Mike Pompeo had an audition for his new job as secretary of state just about every morning at the White House, where the CIA director gave President Donald Trump his top-secret intelligence briefing.

Pompeo has “tremendous energy, tremendous intellect,” Trump told reporters at the White House Tuesday shortly after tweeting that he was firing Secretary of State Rex Tillerson and giving the job of top diplomat to the former Republican congressman from Kansas. Equally important was Trump’s observation that “we’re always on the same wavelength.”

Pompeo, 54, has been a key defender of the president’s policies, from Iran to China, and has shown a fierce loyalty, including a proclivity to indulge some of Trump’s views on controversial issues such as Russian meddling in the 2016 election. While that may have improved the standing of an agency Trump attacked repeatedly during his presidential campaign and the transition, it also raised concerns about Pompeo’s commitment to keep the CIA free of politics.

As much as anyone in the administration, Pompeo has mastered the art of communicating with this president. Pompeo has been one of the first people in the Oval Office each morning when he shows up to deliver the intelligence briefing – and he delivers it in bite-sized, boiled-down charts and graphics designed to maximize the attention of a president with a famously short attention span.

Trump has been mulling plans to replace Tillerson since at least September, according to one administration official. Tillerson disagreed with Trump on issues from his decision to quit the Paris climate accords to his inclination to scrap the nuclear deal with Iran.

While Tillerson’s laconic Texas drawl was at odds with Trump’s style, the president may have found his mirror image in Pompeo, who shares his penchant for being combative and opinionated.

Before being tapped to run the CIA, Pompeo spent six years as a Republican representative from Kansas. Even among the first-time representatives who helped the GOP take over the House as part of the 2010 Tea Party wave, he stood out as a strident critic of the Obama administration’s foreign policy. He’s perhaps best known for his role castigating Hillary Clinton’s response to the 2012 Benghazi attacks.

Pompeo ended up drafting his own conclusions separate from the findings of the House Intelligence Committee’s Republican majority. He was also one of the strongest critics of the Iran nuclear deal.

“Pompeo has a sort of hard-line approach on foreign policy that’s quite black and white, and that’s also how Trump sees the world,” Ilan Goldenberg, a senior fellow at the Center for a New American Security who worked at the State Department under then-Secretary John Kerry, said in an interview in December. “This is where Pompeo has really been able to endear himself to Trump.”

Pompeo also has the kind of rsum Trump loves to brag about: West Point graduate, U.S. Army veteran, Harvard-trained lawyer, and business owner. In 2006, Pompeo sold the manufacturing company he’d founded, Thayer Aerospace.

While Tillerson has gained a reputation for being isolated and aloof at the State Department, Pompeo holds monthly “Meet With Mike” sessions where CIA officers shoot him questions in an open setting. While Tillerson has in many ways rolled back the State Department’s global presence and centralized its decision-making, Pompeo has empowered CIA staffers. Field officers are encouraged to “carry out more aggressive, agile operations,” CIA spokesmen have said. Pompeo has also moved officers out of Washington and into remote areas and pushed decision-making down the chain of command.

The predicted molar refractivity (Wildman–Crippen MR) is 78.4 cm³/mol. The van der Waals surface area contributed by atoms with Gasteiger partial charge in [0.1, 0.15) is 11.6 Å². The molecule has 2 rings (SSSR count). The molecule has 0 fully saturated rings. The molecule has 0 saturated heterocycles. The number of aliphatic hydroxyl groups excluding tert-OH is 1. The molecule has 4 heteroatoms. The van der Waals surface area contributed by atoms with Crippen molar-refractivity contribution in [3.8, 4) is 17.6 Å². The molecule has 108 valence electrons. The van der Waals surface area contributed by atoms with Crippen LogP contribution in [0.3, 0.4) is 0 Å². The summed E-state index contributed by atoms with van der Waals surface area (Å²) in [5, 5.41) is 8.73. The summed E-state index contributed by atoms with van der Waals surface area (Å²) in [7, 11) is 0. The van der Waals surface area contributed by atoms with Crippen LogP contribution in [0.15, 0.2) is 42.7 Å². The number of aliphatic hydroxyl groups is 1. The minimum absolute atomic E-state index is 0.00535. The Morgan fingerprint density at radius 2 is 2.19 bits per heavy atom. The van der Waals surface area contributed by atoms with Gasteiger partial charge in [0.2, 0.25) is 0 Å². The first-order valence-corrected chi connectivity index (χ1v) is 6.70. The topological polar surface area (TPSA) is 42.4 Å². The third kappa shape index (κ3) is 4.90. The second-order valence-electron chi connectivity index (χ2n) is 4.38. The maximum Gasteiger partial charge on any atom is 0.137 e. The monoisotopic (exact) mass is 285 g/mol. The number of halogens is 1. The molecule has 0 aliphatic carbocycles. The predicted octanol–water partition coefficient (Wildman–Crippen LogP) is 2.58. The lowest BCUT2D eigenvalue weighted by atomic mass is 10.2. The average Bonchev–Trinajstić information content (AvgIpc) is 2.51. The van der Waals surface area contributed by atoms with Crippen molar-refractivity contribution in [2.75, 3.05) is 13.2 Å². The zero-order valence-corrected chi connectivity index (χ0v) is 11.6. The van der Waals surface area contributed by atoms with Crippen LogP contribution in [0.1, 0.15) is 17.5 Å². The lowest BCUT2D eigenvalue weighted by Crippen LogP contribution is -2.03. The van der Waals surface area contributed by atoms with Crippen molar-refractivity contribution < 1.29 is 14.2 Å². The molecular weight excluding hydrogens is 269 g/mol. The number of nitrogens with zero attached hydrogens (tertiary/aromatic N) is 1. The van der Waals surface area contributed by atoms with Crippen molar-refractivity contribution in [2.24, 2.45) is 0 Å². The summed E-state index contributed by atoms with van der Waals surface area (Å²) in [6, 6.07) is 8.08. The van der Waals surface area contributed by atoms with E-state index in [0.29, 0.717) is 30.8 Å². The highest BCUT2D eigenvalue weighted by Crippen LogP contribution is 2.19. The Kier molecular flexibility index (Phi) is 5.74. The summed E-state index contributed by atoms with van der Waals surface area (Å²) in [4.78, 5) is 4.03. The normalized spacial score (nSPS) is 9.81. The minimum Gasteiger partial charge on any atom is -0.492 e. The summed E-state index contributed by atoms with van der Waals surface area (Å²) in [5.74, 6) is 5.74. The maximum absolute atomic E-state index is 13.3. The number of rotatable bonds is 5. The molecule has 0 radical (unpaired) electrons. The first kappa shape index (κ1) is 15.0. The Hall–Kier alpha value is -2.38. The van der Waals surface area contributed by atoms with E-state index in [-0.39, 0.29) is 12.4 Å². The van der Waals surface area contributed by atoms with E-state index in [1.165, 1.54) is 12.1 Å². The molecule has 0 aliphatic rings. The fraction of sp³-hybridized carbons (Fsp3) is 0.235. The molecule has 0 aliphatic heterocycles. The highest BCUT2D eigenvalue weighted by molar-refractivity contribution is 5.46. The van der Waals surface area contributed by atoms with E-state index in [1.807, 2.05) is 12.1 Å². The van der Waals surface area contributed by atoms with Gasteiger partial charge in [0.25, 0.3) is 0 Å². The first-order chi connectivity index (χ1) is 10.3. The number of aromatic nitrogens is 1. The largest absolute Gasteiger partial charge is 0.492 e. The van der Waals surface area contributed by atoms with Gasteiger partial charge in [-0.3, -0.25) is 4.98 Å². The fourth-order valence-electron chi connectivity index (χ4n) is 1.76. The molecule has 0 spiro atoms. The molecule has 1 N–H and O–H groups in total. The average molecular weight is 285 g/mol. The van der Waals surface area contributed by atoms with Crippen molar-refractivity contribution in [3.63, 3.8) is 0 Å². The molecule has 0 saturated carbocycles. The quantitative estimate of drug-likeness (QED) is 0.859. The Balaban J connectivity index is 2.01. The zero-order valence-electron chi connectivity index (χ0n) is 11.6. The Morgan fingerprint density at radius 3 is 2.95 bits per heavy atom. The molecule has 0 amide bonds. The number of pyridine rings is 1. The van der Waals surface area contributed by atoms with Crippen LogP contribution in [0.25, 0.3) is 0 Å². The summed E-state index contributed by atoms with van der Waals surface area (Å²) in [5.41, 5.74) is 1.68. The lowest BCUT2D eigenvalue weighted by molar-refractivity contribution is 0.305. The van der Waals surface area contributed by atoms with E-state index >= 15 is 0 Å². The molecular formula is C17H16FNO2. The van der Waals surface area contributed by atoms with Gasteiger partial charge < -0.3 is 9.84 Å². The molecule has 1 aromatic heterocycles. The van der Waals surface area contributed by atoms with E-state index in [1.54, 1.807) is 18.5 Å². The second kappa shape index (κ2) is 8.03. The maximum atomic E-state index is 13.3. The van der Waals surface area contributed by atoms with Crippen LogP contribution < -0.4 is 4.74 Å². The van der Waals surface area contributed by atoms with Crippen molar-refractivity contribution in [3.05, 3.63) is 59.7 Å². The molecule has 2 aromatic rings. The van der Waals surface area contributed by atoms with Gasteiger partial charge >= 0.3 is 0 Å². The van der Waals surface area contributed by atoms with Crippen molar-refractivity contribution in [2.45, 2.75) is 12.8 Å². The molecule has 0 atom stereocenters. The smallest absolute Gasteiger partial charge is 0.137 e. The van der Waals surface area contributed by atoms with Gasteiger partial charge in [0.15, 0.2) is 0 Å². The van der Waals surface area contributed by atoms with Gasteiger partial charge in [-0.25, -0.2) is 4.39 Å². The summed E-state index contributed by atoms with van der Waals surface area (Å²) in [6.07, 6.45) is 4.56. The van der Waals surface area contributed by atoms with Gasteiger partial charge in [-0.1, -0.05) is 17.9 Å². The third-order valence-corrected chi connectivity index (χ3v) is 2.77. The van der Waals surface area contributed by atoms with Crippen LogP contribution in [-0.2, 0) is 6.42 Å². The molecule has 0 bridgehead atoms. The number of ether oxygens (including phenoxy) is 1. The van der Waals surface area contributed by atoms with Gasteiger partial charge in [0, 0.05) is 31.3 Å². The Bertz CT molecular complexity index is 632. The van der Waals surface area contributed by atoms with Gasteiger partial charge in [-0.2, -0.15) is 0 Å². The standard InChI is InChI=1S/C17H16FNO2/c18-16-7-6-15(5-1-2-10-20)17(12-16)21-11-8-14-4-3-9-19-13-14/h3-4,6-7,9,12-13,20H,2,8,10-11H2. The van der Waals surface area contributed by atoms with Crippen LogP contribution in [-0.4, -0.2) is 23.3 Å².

Yet not everything he’s done has been well-received inside the CIA. Pompeo’s decision to have the agency’s counterintelligence unit report directly to him while multiple parts of the government are investigating possible collusion between Russia and the Trump campaign carried political overtones.

It also raised questions about whether he could influence intelligence that the CIA was sharing with the FBI or congressional committees. A CIA spokesman said when asked about the issue last year that Pompeo’s decision was aimed at stopping the “dangerous leaks and insider threats” that he saw emanating from the agency when he was a member of the House Intelligence Committee.

Pompeo’s alignment with Trump and outspokenness on sensitive policy issues raised questions among current and former CIA staffers who questioned whether the agency’s director was pursuing policies and making recommendations that would please the White House, former intelligence officers say.

There were also reports of unconventional meetings Pompeo held at the CIA, including with Tony Perkins, president of the Family Research Council, a conservative advocacy group, and William Binney, a former National Security Agency whistleblower who claims someone with access to the Democratic National Committee leaked its data rather than Russian hackers.

While Tillerson has been critical of Russia’s interference in the 2016 presidential campaign and its intervention from Ukraine to Syria, Pompeo has at times bolstered Trump’s view that inquiries into Russian election meddling is a “witch hunt” intended to undercut his presidency.

In October, Pompeo caused a stir when he said the intelligence community’s assessment of Russia’s campaign interference was that it “did not affect the outcome of the election.” Yet the report released by intelligence agencies in January 2017 explicitly said that it “did not make an assessment of the impact that Russian activities had on the outcome.” Pompeo subsequently clarified his remarks.

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